Many U.S. cities caught in a spiral of economic decline think they have a rescue plan: an influx of immigrants. Officials are carrying out policies aimed at attracting foreigners in hopes that their energy and drive will reverse decades of population losses and set the stage for a revival.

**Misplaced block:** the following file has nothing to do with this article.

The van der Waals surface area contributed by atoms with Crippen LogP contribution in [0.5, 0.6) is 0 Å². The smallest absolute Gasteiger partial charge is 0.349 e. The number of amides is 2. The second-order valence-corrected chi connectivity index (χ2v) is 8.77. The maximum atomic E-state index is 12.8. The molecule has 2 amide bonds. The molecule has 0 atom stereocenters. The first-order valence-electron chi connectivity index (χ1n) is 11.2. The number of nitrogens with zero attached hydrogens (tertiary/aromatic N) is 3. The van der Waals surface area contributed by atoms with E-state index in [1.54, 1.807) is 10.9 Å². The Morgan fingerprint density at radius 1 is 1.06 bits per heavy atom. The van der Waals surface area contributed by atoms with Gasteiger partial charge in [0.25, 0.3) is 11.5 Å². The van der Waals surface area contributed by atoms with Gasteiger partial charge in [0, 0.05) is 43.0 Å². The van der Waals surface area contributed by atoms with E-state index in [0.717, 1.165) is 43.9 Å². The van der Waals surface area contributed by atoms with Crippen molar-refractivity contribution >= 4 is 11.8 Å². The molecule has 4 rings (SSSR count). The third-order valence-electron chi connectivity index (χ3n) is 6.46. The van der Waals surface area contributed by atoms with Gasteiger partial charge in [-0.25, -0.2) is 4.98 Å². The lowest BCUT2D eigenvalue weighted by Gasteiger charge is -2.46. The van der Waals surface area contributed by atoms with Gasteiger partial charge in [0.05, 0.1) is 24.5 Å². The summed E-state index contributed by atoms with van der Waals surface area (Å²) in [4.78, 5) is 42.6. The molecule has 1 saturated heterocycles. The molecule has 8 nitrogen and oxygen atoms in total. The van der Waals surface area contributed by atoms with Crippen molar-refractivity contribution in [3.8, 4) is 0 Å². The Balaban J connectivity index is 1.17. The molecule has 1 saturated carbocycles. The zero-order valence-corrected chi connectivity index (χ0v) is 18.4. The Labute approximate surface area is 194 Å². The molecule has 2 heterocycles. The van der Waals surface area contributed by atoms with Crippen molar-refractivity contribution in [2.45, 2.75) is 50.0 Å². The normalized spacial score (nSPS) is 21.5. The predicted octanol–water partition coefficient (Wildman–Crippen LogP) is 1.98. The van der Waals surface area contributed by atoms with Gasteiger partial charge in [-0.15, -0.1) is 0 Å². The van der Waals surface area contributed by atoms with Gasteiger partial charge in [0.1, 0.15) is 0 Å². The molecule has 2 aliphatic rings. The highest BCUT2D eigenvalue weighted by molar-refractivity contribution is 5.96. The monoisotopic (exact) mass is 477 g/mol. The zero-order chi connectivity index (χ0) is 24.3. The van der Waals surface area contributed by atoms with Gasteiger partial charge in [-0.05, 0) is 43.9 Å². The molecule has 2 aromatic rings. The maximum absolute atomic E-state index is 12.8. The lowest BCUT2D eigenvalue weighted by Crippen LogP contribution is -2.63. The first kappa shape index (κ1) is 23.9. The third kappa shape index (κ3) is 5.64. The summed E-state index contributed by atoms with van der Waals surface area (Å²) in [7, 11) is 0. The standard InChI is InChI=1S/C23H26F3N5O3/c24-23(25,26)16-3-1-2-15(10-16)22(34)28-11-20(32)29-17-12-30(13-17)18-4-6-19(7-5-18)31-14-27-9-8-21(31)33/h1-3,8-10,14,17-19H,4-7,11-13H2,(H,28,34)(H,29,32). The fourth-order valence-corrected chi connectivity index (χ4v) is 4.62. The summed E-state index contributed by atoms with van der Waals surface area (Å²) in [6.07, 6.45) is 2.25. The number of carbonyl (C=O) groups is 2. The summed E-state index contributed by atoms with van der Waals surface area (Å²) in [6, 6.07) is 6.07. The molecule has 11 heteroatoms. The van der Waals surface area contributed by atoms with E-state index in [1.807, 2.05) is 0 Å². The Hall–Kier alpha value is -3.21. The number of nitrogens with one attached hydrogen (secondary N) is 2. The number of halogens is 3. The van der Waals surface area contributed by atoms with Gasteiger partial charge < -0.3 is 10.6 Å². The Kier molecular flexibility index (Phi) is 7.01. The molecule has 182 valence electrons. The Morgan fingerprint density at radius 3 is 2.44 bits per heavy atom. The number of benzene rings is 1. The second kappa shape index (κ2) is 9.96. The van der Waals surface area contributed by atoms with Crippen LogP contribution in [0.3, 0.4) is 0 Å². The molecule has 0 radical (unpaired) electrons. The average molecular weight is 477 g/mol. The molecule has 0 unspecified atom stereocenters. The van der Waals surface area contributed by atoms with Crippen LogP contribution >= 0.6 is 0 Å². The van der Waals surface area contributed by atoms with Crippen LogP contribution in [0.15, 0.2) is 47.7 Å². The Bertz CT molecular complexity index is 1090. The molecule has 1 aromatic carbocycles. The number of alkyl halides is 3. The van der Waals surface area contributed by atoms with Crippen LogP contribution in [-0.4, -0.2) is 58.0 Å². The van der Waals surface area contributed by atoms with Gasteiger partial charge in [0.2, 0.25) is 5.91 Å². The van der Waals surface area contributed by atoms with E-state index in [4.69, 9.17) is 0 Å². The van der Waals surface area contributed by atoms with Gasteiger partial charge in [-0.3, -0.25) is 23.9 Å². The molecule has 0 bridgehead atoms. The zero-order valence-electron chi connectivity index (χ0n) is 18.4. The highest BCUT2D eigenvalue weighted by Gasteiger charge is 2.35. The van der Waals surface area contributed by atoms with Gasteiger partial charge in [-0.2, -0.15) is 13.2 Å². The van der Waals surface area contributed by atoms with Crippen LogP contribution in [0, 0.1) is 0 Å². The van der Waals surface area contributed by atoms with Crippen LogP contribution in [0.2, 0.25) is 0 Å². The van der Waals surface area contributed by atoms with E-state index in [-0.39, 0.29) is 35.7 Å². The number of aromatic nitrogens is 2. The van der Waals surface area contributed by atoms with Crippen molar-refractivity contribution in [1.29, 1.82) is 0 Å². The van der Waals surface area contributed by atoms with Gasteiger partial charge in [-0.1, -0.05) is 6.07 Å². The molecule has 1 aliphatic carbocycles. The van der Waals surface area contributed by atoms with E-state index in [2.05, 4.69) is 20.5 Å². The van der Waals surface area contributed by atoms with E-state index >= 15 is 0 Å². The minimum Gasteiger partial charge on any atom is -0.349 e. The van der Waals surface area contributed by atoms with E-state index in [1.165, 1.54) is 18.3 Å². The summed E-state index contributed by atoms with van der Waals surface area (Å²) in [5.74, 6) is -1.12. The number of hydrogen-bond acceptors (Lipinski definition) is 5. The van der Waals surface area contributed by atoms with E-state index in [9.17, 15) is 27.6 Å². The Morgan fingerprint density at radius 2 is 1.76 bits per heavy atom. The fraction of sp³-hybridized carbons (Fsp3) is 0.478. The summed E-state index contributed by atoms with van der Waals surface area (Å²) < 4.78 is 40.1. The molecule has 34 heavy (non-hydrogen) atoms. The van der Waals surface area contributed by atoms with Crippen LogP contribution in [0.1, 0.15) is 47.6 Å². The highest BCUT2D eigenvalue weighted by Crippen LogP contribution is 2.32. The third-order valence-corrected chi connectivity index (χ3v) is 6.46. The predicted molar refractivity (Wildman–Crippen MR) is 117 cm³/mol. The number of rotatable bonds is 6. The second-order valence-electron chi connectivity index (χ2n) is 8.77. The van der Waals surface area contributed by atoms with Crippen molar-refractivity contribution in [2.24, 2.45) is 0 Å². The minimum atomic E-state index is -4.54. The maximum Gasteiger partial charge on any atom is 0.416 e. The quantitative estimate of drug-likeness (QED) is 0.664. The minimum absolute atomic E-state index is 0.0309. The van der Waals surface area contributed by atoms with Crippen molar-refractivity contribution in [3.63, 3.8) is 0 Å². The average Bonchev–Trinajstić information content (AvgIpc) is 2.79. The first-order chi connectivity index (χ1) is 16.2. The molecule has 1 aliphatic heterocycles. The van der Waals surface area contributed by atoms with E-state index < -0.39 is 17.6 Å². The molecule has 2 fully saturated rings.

Such thinking is a breath of fresh air—and the polar opposite—of the restrictionist rage that has led Arizona and other states to adopt draconian tactics to chase away such people. But as Shikha Dalmia reports, immigrants aren't miracle workers who can fix any broken economy. Their absence often signals that cities have taken a wrong turn. But that doesn't mean that rolling out the welcome mat will get a place back on track without fundamental reform.